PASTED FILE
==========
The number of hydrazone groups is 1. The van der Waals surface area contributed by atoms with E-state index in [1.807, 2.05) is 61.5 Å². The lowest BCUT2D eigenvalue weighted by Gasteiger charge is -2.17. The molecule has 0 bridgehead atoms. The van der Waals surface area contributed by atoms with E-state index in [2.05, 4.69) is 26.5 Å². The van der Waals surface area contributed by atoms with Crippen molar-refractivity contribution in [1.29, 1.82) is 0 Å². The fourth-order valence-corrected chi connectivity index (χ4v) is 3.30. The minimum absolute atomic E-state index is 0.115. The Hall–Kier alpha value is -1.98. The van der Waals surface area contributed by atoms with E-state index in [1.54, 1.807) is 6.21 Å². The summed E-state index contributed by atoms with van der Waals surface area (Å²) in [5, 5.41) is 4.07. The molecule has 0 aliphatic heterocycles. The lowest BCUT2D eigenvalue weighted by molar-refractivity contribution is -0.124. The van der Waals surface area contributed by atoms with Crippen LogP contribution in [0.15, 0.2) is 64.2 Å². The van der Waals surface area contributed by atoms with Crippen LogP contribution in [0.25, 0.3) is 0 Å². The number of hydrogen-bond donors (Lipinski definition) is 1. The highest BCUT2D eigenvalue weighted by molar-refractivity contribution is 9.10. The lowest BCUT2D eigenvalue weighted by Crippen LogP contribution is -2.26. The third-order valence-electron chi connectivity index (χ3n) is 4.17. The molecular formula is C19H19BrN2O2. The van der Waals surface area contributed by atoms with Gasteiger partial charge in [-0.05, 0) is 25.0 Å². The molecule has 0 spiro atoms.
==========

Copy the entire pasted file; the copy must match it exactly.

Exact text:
The number of hydrazone groups is 1. The van der Waals surface area contributed by atoms with E-state index in [1.807, 2.05) is 61.5 Å². The lowest BCUT2D eigenvalue weighted by Gasteiger charge is -2.17. The molecule has 0 bridgehead atoms. The van der Waals surface area contributed by atoms with E-state index in [2.05, 4.69) is 26.5 Å². The van der Waals surface area contributed by atoms with Crippen molar-refractivity contribution in [1.29, 1.82) is 0 Å². The fourth-order valence-corrected chi connectivity index (χ4v) is 3.30. The minimum absolute atomic E-state index is 0.115. The Hall–Kier alpha value is -1.98. The van der Waals surface area contributed by atoms with E-state index in [1.54, 1.807) is 6.21 Å². The summed E-state index contributed by atoms with van der Waals surface area (Å²) in [5, 5.41) is 4.07. The molecule has 0 aliphatic heterocycles. The lowest BCUT2D eigenvalue weighted by molar-refractivity contribution is -0.124. The van der Waals surface area contributed by atoms with Crippen LogP contribution in [0.15, 0.2) is 64.2 Å². The van der Waals surface area contributed by atoms with Crippen LogP contribution in [0.25, 0.3) is 0 Å². The number of hydrogen-bond donors (Lipinski definition) is 1. The highest BCUT2D eigenvalue weighted by molar-refractivity contribution is 9.10. The lowest BCUT2D eigenvalue weighted by Crippen LogP contribution is -2.26. The third-order valence-electron chi connectivity index (χ3n) is 4.17. The molecular formula is C19H19BrN2O2. The van der Waals surface area contributed by atoms with Gasteiger partial charge in [-0.05, 0) is 25.0 Å². The molecule has 0 spiro atoms.